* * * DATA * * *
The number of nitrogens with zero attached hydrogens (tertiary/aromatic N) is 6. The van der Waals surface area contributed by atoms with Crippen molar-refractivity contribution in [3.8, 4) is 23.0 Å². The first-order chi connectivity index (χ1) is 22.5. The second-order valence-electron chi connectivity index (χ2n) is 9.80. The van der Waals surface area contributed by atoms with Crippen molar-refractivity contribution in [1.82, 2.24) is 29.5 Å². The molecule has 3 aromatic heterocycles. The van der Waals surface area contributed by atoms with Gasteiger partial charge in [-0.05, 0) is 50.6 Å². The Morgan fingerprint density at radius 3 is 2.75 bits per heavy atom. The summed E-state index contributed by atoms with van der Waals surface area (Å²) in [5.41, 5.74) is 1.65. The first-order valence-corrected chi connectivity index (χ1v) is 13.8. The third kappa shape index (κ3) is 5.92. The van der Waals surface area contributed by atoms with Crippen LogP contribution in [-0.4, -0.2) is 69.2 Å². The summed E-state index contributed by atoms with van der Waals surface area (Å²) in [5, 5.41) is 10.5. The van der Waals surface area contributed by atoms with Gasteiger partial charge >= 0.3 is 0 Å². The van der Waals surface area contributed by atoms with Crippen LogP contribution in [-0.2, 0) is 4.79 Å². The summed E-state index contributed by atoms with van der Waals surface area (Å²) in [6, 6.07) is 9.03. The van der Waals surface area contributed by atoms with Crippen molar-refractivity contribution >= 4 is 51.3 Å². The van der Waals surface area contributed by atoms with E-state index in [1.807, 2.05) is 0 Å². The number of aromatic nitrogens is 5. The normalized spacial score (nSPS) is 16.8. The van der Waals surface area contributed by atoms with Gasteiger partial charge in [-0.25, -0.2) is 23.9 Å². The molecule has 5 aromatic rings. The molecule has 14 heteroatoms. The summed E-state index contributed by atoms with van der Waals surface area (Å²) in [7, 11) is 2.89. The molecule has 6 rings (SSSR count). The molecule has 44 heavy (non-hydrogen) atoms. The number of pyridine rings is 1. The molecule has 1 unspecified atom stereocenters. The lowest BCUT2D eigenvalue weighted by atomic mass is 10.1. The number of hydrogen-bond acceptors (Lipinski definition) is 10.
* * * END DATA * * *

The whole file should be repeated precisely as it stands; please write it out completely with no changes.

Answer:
The number of nitrogens with zero attached hydrogens (tertiary/aromatic N) is 6. The van der Waals surface area contributed by atoms with Crippen molar-refractivity contribution in [3.8, 4) is 23.0 Å². The first-order chi connectivity index (χ1) is 22.5. The second-order valence-electron chi connectivity index (χ2n) is 9.80. The van der Waals surface area contributed by atoms with Crippen molar-refractivity contribution in [1.82, 2.24) is 29.5 Å². The molecule has 3 aromatic heterocycles. The van der Waals surface area contributed by atoms with Gasteiger partial charge in [-0.05, 0) is 50.6 Å². The Morgan fingerprint density at radius 3 is 2.75 bits per heavy atom. The summed E-state index contributed by atoms with van der Waals surface area (Å²) in [5.41, 5.74) is 1.65. The first-order valence-corrected chi connectivity index (χ1v) is 13.8. The third kappa shape index (κ3) is 5.92. The van der Waals surface area contributed by atoms with Crippen LogP contribution in [-0.4, -0.2) is 69.2 Å². The summed E-state index contributed by atoms with van der Waals surface area (Å²) in [5, 5.41) is 10.5. The van der Waals surface area contributed by atoms with Gasteiger partial charge >= 0.3 is 0 Å². The van der Waals surface area contributed by atoms with Crippen LogP contribution in [-0.2, 0) is 4.79 Å². The summed E-state index contributed by atoms with van der Waals surface area (Å²) in [6, 6.07) is 9.03. The van der Waals surface area contributed by atoms with Crippen molar-refractivity contribution >= 4 is 51.3 Å². The van der Waals surface area contributed by atoms with E-state index in [1.807, 2.05) is 0 Å². The number of aromatic nitrogens is 5. The normalized spacial score (nSPS) is 16.8. The van der Waals surface area contributed by atoms with Gasteiger partial charge in [-0.25, -0.2) is 23.9 Å². The molecule has 5 aromatic rings. The molecule has 14 heteroatoms. The summed E-state index contributed by atoms with van der Waals surface area (Å²) in [7, 11) is 2.89. The molecule has 6 rings (SSSR count). The molecule has 44 heavy (non-hydrogen) atoms. The number of pyridine rings is 1. The molecule has 1 unspecified atom stereocenters. The lowest BCUT2D eigenvalue weighted by atomic mass is 10.1. The number of hydrogen-bond acceptors (Lipinski definition) is 10.